Regarding monetary policy, Dr. Belka thinks that there has been a robust reaction from Europeans facilitated by the central bank, common institutions, and a common currency. He believes that the ECB's reaction was proper, noting that some individuals even think that it is ahead of the curve like in liquidity provision. He also noted that there is a difference between the United States and the Euro area in the structure of credit easing. Unlike the United States, the ECB encounters difficulties when buying sovereign securities.
What should be done in cleaning up the banks? Stress tests are one such tool that have raised significant attention in the United States but have failed to do so in Europe. The EU has twenty-seven different banking systems, and twenty-two of the biggest cross-border financial institutions agreed to stress tests. The results will not be public, but they will give the regulators some information on the health of the system. The reaction of the market was positive, even though it was agreed that the exercise would not be public. Dr. Belka noted that a personal concern of his with conducting stress tests the American way is how to address the results when a bank is in trouble. There are no real pan-European banks, but there are banks that operate across Europe, raising the questions of who should pay the bill when banks go under and how should this be coordinated? He cited this as a reason why Europeans are less enthusiastic about conducting these stress tests despite the pressure and need to conduct them.
Dr. Belka proceeded to address the financial stability framework with the recent release of a report by the de Larosière group. The main recommendation of this report is to establish a body to conduct a macro surveillance framework: an EU systemic risk board. The role of such a board would be to keep an eye on the safety of the system as a whole. A micro surveillance system would deal with the banks, namely the structure of their assets and liabilities, liquidity ratios, etc. He stressed the need for both macro and micro supervision reasoning that even if all banks behave correctly, the system as a whole may still not be safe. Furthermore, he also proposed to strengthen coordination between cross national banks with the national supervisors maintaining their prominent roles. Following his presentation, Dr. Belka addressed questions from the audience. The initial questions focused on Central and Eastern Europe. Why was it hit so hard? What is Western Europe doing to stabilize the situation in the "new Europe." Why is it not decoupling? Dr. Belka related that new Europe was dependent on Western Europe for both trade and capital, the Czech Republic being the best example. New Europe depends on "old" Europe because Eastern European is a net importer of capital. In normal times it's desirable that capital flows from rich and advanced economies to the less advanced ones, but the financial crisis suddenly dried these flows putting several economies in the region under duress.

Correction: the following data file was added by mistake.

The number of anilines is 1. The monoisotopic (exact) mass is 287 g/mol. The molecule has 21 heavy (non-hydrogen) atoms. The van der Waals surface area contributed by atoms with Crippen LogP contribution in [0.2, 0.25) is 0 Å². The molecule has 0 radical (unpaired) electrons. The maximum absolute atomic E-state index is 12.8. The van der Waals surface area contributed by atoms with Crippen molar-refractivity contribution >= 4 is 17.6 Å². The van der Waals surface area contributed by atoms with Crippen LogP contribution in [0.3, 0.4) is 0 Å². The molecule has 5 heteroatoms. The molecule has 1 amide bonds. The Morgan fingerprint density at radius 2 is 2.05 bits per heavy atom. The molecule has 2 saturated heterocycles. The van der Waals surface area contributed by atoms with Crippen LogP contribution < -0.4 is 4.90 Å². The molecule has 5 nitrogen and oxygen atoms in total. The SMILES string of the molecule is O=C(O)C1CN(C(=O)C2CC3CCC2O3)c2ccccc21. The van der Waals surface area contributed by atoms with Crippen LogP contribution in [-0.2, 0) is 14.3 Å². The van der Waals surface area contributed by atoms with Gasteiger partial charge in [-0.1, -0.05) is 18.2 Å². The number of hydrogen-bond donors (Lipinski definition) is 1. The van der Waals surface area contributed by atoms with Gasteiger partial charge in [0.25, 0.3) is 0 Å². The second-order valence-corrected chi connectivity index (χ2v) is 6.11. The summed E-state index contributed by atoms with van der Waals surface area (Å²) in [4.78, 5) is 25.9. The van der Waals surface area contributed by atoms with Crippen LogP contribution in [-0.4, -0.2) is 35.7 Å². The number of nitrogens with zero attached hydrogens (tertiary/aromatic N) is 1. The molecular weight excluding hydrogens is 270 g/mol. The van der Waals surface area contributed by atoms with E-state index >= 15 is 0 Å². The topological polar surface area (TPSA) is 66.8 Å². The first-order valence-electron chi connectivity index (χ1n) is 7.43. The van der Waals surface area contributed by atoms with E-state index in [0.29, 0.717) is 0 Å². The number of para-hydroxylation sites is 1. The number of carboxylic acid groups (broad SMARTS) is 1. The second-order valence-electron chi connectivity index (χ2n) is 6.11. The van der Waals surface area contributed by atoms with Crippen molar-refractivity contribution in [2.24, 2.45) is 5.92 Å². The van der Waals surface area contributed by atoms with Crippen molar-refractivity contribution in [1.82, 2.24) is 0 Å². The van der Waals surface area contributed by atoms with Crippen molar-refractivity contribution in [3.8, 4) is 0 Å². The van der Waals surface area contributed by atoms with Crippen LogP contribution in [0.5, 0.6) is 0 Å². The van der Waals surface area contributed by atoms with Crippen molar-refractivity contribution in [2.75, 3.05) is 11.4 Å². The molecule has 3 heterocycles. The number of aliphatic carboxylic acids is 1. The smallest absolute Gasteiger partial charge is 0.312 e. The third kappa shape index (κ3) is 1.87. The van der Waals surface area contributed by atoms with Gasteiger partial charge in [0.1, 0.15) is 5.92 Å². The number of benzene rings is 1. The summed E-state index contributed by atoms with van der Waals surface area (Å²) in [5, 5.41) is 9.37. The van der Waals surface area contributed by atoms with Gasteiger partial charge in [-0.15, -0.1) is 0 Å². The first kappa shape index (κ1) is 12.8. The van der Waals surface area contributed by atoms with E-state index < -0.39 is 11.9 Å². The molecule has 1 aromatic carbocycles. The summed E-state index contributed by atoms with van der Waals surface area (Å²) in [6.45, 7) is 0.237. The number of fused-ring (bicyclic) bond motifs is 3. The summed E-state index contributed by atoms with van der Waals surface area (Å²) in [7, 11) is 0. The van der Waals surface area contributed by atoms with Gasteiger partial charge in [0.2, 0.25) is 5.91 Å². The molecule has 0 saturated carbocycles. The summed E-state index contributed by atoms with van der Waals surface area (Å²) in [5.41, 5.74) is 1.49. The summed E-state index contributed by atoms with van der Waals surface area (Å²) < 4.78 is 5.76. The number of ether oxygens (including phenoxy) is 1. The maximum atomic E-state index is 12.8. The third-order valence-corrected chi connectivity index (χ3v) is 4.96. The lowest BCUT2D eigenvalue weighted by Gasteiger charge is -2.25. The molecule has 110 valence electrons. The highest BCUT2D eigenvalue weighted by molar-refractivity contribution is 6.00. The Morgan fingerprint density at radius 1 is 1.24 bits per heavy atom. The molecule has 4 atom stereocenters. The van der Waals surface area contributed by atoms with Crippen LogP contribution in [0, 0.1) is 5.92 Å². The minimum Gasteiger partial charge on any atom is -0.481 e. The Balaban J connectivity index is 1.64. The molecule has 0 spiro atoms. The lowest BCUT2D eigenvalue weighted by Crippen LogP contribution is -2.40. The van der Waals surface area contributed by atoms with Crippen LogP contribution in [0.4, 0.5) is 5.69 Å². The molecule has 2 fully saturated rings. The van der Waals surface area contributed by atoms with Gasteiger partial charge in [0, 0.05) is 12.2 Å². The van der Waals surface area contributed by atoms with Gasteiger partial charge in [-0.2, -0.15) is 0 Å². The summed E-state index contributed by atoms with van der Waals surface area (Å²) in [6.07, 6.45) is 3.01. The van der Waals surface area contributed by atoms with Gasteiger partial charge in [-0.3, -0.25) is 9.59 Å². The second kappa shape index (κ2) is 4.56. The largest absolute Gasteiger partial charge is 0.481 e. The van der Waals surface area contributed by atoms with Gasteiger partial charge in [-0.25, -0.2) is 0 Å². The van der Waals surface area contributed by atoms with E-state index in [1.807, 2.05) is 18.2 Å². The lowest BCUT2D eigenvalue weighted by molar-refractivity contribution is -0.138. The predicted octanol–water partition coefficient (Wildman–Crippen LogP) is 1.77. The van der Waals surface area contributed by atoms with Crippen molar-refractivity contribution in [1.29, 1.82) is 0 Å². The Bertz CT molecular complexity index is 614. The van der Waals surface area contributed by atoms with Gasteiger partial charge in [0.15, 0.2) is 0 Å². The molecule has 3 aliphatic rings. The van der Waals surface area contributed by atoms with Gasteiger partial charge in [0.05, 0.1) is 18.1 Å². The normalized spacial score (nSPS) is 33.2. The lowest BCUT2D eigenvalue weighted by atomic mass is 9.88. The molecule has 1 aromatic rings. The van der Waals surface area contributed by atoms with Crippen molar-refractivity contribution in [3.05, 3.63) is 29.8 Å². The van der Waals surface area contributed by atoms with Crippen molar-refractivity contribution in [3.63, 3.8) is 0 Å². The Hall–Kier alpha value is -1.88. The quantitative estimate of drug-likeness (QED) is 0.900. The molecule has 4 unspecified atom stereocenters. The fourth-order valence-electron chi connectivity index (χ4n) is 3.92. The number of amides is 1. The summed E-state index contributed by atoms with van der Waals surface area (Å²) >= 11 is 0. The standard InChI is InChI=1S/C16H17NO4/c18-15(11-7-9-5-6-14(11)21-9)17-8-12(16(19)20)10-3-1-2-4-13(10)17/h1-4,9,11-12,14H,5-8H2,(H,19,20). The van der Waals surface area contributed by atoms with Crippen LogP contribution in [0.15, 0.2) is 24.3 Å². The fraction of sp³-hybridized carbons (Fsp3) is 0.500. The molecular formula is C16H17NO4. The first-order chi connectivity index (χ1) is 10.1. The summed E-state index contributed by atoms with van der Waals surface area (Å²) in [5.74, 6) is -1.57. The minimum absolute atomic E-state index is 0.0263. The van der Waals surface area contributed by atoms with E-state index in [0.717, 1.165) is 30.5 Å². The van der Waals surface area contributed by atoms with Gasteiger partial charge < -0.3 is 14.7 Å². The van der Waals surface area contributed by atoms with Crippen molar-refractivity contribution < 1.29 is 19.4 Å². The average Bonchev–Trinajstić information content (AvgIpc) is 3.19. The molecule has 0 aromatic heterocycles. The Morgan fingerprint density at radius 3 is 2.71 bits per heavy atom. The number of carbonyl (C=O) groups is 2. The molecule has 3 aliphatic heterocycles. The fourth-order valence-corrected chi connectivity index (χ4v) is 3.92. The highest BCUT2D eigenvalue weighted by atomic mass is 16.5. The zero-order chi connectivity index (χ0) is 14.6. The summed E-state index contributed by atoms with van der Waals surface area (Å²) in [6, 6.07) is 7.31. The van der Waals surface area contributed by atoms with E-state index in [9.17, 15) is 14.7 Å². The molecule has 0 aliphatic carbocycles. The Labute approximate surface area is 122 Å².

What is the EU doing to help? Dr. Belka emphasized the importance of putting the banks in order. The most significant danger for the heath and development of the financial sector in CEE is the weakness of parent banks in Western Europe. If parent banks are not healthy their subsidies are at risk, and the weakness of western banks weakened banks in Eastern Europe. He predicts however that the rebound in Eastern Europe will be more robust due to a higher rate of potential growth.
The reaction of the ECB was further addressed in the question and answer period. A member of the audience asked if the ECB was late on the game? Were they less innovative? Dr. Belka stated that he does not share this view. As Dr. Belka sees it, the ECB framework proved to be quite proficient and that it is unwise to say that the ECB has behaved poorly. Rather, they have succeeded in anchoring price stability, which is something that the ECB prioritize over other targets.